Logo: Farm Radio Weekly

1404 Scott Street,
Ottawa, Ontario, Canada, K1Y 4M8

Tel: 613-761-3650
Fax: 613-798-0990
Toll-Free: 1-888-773-7717
Email: info@farmradio.org
Web Site: http://farmradio.org/

Farm Radio Weekly is a news and information service for rural radio broadcasters in sub-Saharan Africa. It is published by Farm Radio International.

Farm Radio Weekly

Notes to broadcasters on biogas

Biogas refers to the gas, made up mostly of methane, produced when animal manure breaks down in anaerobic conditions – in other words, when oxygen is not present. Biogas can be used as energy for light and cooking in rural domestic settings. It is a renewable energy and makes good use of locally available resources. Biogas burns more cleanly than firewood or charcoal, and lessens dependence on these resources. However, a sufficient supply of raw materials, usually animal manure, is needed. It is therefore usually only suitable for households with a minimum of two cattle or seven pigs. The initial cost of installing a biogas system can be too high for many small-scale farmers. Biogas systems come in many designs and sizes.

 For more detailed explanations of how biogas systems work, visit:  http://www.snvworld.org/en/ourwork/Pages/Potential_of_domestic_biogas.aspx  and http://www.biogasafrica.org/index.php?option=com_content&view=article&id=12&Itemid=10&lang=en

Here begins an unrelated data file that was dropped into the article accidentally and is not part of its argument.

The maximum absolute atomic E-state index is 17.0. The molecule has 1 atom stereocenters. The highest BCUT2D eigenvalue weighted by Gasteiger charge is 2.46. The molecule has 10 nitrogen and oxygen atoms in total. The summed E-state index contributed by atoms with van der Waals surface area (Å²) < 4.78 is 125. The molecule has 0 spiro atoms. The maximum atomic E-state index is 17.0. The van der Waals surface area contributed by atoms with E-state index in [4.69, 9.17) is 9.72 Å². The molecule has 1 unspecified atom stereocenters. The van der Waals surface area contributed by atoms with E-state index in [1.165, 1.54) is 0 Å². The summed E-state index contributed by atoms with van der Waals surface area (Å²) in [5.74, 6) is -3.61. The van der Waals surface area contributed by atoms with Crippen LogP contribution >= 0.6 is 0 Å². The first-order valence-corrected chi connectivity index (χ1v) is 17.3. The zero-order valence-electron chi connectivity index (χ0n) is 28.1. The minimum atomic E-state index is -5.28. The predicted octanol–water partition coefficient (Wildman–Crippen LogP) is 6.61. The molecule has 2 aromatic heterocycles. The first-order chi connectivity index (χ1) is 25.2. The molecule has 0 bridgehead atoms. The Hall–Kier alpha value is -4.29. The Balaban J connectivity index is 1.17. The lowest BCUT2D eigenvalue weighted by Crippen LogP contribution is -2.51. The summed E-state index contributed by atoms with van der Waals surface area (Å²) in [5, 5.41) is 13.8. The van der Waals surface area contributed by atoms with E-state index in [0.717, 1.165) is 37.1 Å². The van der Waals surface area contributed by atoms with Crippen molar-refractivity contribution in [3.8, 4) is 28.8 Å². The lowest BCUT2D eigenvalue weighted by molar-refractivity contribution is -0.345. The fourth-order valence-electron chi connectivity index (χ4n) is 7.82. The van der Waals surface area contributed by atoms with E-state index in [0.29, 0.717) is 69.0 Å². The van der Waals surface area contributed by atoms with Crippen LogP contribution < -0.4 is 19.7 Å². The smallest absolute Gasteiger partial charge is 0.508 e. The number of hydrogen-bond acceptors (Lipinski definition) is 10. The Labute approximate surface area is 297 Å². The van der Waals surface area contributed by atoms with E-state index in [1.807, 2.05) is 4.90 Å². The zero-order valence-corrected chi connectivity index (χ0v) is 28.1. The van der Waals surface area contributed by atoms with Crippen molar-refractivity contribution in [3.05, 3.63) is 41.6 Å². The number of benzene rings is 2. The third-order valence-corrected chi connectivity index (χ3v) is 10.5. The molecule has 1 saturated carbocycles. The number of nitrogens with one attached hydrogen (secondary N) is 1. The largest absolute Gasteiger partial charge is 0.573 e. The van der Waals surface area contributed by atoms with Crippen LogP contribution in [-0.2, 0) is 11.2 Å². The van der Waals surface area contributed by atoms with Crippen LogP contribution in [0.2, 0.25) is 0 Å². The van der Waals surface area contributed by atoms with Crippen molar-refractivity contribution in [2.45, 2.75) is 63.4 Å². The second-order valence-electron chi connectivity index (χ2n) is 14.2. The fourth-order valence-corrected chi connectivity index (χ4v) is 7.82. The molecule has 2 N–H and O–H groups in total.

Two recent news stories about biogas and energy from Rwanda:

-Rwanda: Minister Promotes Use of Energy-Efficient Stoves http://allafrica.com/stories/201105030175.html

-Rwanda: Local Companies Win Entrepreneurial Awards http://allafrica.com/stories/201103180043.html See also: http://www.seedinit.org/en/awards/winners-database/2010-awards/production-and-distribution-of-pressurized-biogas-in-gas-cylinders.html

Tanzania has its own biogas website: http://www.biogas-tanzania.org/  and many other countries have shown an interest, for example, Ghana: http://www.trust.org/alertnet/news/ghana-must-embrace-biogas

We hope this story inspires you to look at the potential of biogas in your broadcast region. You could begin to research the topic by finding out if there are any organizations or government departments that promote biogas locally. They may be able to direct you to farmers who have installed and are using biogas systems. Here are some questions you could ask farmers or support organizations:

-What are the technical requirements for a domestic biogas system? For example, how much space is needed and what quantity of raw materials is needed each day? What type of materials can be used?

-What is the total cost of installation? How does this cost break down? Is there any way of reducing the cost by using alternative materials or family labour? Are any subsidies or grants available?

-How has the biogas system changed the family’s life? Have there been any negative impacts?

-Briefly outline the advantages and challenges of a domestic biogas system.

Leave a Reply

You must be logged in to post a comment.